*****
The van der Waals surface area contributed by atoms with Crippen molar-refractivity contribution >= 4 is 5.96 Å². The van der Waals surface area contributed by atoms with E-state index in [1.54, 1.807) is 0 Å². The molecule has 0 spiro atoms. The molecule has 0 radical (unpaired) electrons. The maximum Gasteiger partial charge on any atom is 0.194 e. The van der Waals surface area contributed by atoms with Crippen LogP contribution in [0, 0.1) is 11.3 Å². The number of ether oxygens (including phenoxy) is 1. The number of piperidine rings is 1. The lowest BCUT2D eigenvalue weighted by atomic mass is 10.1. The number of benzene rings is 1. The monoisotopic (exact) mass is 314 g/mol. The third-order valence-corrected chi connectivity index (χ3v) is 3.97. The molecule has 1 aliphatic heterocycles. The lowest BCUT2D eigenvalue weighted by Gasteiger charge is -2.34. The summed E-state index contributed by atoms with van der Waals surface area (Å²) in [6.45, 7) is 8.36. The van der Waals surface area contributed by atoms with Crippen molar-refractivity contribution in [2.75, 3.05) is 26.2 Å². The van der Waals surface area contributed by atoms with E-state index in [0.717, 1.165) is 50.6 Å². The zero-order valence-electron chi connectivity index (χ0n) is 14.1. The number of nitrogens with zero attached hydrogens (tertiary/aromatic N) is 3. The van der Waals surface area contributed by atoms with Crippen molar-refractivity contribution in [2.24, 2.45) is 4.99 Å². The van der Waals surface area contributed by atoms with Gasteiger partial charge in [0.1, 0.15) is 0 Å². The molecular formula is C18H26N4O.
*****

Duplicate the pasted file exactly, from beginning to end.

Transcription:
The van der Waals surface area contributed by atoms with Crippen molar-refractivity contribution >= 4 is 5.96 Å². The van der Waals surface area contributed by atoms with E-state index in [1.54, 1.807) is 0 Å². The molecule has 0 spiro atoms. The molecule has 0 radical (unpaired) electrons. The maximum Gasteiger partial charge on any atom is 0.194 e. The van der Waals surface area contributed by atoms with Crippen LogP contribution in [0, 0.1) is 11.3 Å². The number of ether oxygens (including phenoxy) is 1. The number of piperidine rings is 1. The lowest BCUT2D eigenvalue weighted by atomic mass is 10.1. The number of benzene rings is 1. The monoisotopic (exact) mass is 314 g/mol. The third-order valence-corrected chi connectivity index (χ3v) is 3.97. The molecule has 1 aliphatic heterocycles. The lowest BCUT2D eigenvalue weighted by Gasteiger charge is -2.34. The summed E-state index contributed by atoms with van der Waals surface area (Å²) in [6.45, 7) is 8.36. The van der Waals surface area contributed by atoms with Crippen molar-refractivity contribution in [2.75, 3.05) is 26.2 Å². The van der Waals surface area contributed by atoms with E-state index in [0.717, 1.165) is 50.6 Å². The zero-order valence-electron chi connectivity index (χ0n) is 14.1. The number of nitrogens with zero attached hydrogens (tertiary/aromatic N) is 3. The van der Waals surface area contributed by atoms with Crippen molar-refractivity contribution in [2.24, 2.45) is 4.99 Å². The van der Waals surface area contributed by atoms with Gasteiger partial charge in [0.1, 0.15) is 0 Å². The molecular formula is C18H26N4O.